For the last few years, the Board has always had at least one – and usually several – cases before the SA Human Rights Commission (SAHRC). This is not so much due to an upsurge in antisemitic hate speech as to the fact that the process of finalising a complaint, from the date it is lodged through to when a ruling has been made and formally signed off, is inevitably a lengthy one. In the interim, it is all but inevitable that further incidents will have occurred necessitating the laying of fresh complaints. In light of the mounting concern throughout our society over the prevalence of hate speech and the necessity of finding more effective ways to deal with it, it is hoped that institutions like the SAHRC will be given additional powers and resources to assist them in fulfilling their mandates.
In terms of how the SAHRC operates, provision is made for parties to a dispute to first come together, with the Commission acting in a facilitating capacity, with a view to coming to a mutually acceptable agreement. Only in the event of such a process either not being possible or failing to achieve this aim will the SAHRC consider the complaint and make a ruling. Last week the Board took part in a conciliation process concerning a complaint it laid just over a year ago, and fortunately, we had a satisfactory outcome. The individual concerned acknowledged without equivocation that the comments he had made were racist and offensive and expressed sincere regret for this. A formal letter of apology was subsequently received, which we have accepted. The SAHRC will shortly issue a statement recording the facts of the case and its outcome.
In cases where the other party clearly shows no remorse, nor a willingness to admit to any wrongdoing, it has been necessary for the Board to request the SAHRC to adjudicate on our complaint. Our preference, however, is always for our disputes to be resolved through conciliation; handing matters over to a judicial tribunal is a last, not a first resort.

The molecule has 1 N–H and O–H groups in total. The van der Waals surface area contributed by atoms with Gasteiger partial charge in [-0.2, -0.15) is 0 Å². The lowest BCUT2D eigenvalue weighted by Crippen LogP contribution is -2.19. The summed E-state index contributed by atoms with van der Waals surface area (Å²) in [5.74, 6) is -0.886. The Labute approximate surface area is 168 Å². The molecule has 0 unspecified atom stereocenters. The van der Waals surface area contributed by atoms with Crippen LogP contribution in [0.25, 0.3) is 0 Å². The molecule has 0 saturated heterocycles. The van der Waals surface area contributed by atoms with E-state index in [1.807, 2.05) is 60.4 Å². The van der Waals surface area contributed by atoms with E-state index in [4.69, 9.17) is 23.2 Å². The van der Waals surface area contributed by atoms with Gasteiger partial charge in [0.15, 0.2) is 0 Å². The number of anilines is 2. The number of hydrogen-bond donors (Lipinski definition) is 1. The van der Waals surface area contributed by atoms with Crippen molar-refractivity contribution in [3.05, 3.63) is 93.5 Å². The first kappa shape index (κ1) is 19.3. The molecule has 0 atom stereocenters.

What is true in terms of dealing with antisemitic incidents is perhaps even more so when it comes to resolving our own intra-communal disputes. As readers of this paper will be aware, we are currently wrestling with a particularly painful and divisive issue, namely the question of whether or not woman solo singers should be part of future Yom Hashoah ceremonies. Clearly this is a question, on which there are strongly-held opinions on all sides, that has to be resolved through respectful discussion and engagement. Unfortunately, we are seeing instead a tendency for people, both within and without the community, to rush to judgment without knowing the facts. The Board believes that the stance it has taken is reasonable and practical and that, if need be, it can be defended in a court of law. However, it would be very sad indeed if the matter were to end up in such a forum, rather than being dealt with by our own community working together.